Top 10 Fears Stopping Us From Recognizing Others

 

Many of us can get quite overwhelmed with having to recognize people. For some, it can seem almost fearful. Yet, as Steven Pressfield, in his book, The War of Art explains, “the more scared we are…the more sure we can be that we have to do it.” Which is why I examine closely the Top 10 Fears that hold us back from doing what we all must do…and that is giving others the recognition they deserve.

1. Fear of Rejection. What if you say the wrong things to someone? Maybe an expression of appreciation isn’t received well? No matter. None of the regular things you say on a daily basis are ever perfect soliloquies. Recognition is about others – so give it any way you can. Note that no one ever stops you from recognizing them.

2. Fear of Criticism. Never let any critic hold you back from the art and gift of recognizing others because this comes from inside of you. Let it out! Remember, wherever there are critics there are also encouragers in the wings. Don’t let others stop you from giving people what is rightfully theirs.

3. Fear of Incompetence. Too many people tell me that they don’t know how to give recognition to people, whether verbally or with the written word. The key is to realize recognition is about relationships and that it comes from the heart. Push this fear out of the way and sing people’s praises out loud.

4. Fear of Unprofessionalism. Saying thank you to people and communicating feelings to those who have made contributions is all about them. Recognition is not about professionalism. There are no standards or competency levels to be reached and maintained. You simply have to be yourself with others.

5. Fear of Expectation. There are no little angels from opposing camps on your shoulders telling you what to do or not do or how to share words of appreciation with those you work with. The only real expectation people have is to be respected and valued. Those values alone will let you speak the right words.

6. Fear of Perfectionism. Not one single employee has ever told me how perfect an acknowledgment they received was. The only condemnation heard, is when nothing is said at all. Nada. There is no “one way” to give praise or express appreciation. The perfect thing to actually do is to give freely.

7. Fear of Egocentricity. Oh yes, the fear of doing anything comes right from inside ourselves and limits us from the many pleasurable activities of life. Don’t get too caught up with yourself. Instead, think more about the person needing to be recognized. This is, after all, all about them and not you.

8. Fear of Others. But what will others think if I recognize one person and not the others? Honestly, I’ve heard this way too many times. Don’t ever let “others” both in reality or in your head, determine what you should say or do in any area of your life. Give recognition to one and all and have fun doing so.

9. Fear of Caring. Whoever said it is wrong to care about people at work? We can spend half, or more, of our waking hours at work. It is positive and needful to form caring relationships with others. Scrub this fear from your vocabulary. Instead, use it as a motivational force for caring gratitude.

10. Fear of Weakness. Talking about emotional, warm and fuzzy matters, can be seen by some (especially any macho stereotypic males) as a sign of weakness. The irony is, individuals who have mastered the art and practice of giving positive recognition the right way, are always viewed more positively by other people.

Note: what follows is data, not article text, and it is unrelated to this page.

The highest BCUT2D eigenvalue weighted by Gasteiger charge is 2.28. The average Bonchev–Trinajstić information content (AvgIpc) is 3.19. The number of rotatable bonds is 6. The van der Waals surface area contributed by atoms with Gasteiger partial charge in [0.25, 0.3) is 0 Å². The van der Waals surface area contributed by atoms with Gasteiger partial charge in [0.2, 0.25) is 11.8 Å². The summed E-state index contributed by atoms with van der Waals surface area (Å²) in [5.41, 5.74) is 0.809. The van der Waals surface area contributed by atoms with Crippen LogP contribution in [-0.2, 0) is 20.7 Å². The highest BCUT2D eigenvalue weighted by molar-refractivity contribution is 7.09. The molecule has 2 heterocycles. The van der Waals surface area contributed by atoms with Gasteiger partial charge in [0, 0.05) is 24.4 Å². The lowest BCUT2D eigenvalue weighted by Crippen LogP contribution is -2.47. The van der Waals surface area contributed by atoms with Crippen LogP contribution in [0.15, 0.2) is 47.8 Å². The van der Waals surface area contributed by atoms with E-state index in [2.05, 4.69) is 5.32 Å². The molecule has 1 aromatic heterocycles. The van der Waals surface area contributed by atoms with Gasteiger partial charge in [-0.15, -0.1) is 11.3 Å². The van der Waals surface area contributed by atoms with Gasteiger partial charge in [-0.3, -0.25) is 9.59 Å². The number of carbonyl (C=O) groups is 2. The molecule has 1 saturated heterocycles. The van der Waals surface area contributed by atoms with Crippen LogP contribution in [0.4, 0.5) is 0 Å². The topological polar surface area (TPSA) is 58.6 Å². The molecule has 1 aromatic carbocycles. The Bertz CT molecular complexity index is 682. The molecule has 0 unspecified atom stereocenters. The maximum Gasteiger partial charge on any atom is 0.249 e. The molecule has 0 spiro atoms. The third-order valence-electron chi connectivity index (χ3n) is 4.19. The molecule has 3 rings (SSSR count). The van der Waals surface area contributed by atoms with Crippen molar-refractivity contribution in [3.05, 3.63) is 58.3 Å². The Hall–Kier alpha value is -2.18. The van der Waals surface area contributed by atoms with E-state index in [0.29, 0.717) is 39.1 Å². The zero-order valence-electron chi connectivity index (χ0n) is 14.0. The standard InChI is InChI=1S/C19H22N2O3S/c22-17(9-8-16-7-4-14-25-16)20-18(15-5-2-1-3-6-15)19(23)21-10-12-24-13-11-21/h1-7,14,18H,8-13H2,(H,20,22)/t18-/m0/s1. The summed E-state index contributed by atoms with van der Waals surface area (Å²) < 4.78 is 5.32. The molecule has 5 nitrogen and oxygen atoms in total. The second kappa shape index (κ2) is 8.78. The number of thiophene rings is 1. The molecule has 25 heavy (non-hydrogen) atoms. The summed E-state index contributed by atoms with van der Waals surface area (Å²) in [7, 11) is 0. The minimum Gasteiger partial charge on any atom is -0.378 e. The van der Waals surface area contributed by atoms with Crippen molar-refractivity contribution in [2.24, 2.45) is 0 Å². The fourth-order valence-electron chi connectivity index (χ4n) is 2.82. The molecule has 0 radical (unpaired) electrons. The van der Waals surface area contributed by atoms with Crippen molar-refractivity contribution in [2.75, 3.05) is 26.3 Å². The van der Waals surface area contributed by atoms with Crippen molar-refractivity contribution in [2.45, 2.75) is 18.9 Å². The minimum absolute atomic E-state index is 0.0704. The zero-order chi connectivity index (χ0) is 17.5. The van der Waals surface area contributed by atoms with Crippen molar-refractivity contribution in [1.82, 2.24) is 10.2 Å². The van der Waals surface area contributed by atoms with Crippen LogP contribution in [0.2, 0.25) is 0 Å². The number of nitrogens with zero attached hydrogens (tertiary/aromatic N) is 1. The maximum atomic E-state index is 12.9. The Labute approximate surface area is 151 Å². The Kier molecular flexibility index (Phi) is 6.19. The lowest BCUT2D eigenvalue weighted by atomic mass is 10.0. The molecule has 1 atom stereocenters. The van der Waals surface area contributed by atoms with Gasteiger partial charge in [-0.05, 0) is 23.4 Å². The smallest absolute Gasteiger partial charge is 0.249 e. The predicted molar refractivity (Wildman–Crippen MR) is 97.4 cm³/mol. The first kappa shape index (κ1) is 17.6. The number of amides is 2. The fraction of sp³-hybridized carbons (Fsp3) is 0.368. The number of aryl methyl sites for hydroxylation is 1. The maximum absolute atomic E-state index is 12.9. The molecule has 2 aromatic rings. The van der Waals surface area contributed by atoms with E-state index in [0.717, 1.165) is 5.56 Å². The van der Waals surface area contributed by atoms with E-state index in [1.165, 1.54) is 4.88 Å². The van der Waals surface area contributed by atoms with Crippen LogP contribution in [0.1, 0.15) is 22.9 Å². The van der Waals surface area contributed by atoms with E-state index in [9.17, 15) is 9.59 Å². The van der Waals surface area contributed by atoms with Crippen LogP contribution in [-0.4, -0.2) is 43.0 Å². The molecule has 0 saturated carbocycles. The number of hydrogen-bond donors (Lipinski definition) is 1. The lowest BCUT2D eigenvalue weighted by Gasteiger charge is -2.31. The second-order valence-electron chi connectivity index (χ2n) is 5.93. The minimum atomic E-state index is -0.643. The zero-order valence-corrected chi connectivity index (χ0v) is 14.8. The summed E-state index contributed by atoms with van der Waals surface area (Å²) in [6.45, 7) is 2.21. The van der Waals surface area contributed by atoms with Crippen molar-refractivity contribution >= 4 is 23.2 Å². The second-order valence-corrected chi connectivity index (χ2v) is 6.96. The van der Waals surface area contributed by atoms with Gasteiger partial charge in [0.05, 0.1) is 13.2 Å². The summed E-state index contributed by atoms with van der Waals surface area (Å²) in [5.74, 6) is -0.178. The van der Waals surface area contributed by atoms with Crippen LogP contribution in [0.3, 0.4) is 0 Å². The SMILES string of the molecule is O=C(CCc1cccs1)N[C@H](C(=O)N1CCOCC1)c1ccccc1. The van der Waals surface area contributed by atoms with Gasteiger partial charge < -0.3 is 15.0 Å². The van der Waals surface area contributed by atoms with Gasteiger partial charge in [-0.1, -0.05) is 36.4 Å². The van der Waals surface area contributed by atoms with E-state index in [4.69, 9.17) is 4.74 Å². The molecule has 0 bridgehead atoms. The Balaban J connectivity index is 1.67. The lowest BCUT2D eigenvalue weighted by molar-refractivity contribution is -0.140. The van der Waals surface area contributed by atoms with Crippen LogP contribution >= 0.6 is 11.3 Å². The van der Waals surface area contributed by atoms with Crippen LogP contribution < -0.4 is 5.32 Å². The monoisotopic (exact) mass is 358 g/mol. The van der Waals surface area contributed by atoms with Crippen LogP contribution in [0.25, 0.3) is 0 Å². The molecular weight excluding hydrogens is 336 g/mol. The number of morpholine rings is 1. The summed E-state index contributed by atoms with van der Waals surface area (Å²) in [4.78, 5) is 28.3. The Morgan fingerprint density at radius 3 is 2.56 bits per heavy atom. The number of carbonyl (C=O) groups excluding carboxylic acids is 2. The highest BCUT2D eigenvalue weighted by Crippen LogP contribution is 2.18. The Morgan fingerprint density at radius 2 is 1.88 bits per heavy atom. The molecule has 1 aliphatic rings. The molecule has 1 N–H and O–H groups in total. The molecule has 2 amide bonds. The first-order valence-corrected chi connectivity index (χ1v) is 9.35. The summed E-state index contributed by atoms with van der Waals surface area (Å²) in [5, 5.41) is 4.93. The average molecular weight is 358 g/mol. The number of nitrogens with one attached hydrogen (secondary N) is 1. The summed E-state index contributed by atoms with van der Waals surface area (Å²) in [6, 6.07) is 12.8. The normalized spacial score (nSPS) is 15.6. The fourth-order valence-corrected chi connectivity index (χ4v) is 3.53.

Previously published in Incentive Magazine.

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2 thoughts on “Top 10 Fears Stopping Us From Recognizing Others

  1. What can be done to manage-up when leaders recognize *another* team member during one-on-one meetings? How can a leader incentivize healthy competition within the team around similar duties of a job but balance their urge to personalize the recognition? It feels like a parent telling their child, “why can’t you be more like Johnny?”

    • Hi Deb:

      Thanks for your interesting comment. I can tell this is a very real concern for you.

      My immediate thoughts without knowing the full context of the situation are:

      1. Keep performance development separate from recognition. Coaching, good questions, and constructive feedback are powerful tools to raise expectations and improve performance. Recognition is purely an expression of acknowledgment and conveying of positive emotions for what someone is doing or appreciating them for who they are.

      2. Incentives are okay for raising a specific performance outcome for individuals. But I would not use them as a strategy for competition. If there is an obvious target where someone could excel over and above another, then let the leaderboard display be the social reinforcement of the behaviors.

      3. No two people are alike so you should acknowledge the effort being made and encourage people to exceed their own expectations. Help each individual set their own progress goals and record the progress they are making. Provide coaching on skills they may need to accomplish the task.

      4. I agree with you. Never compare one person’s performance with another employee. I lived through that in elementary school from my parents 🙂 They are separate individuals even if they have the same job duties. Focus on the person, not the job.

      Don’t hesitate to narrow down on your question if I have not understood it well.

      Best to you in recognition,

      Roy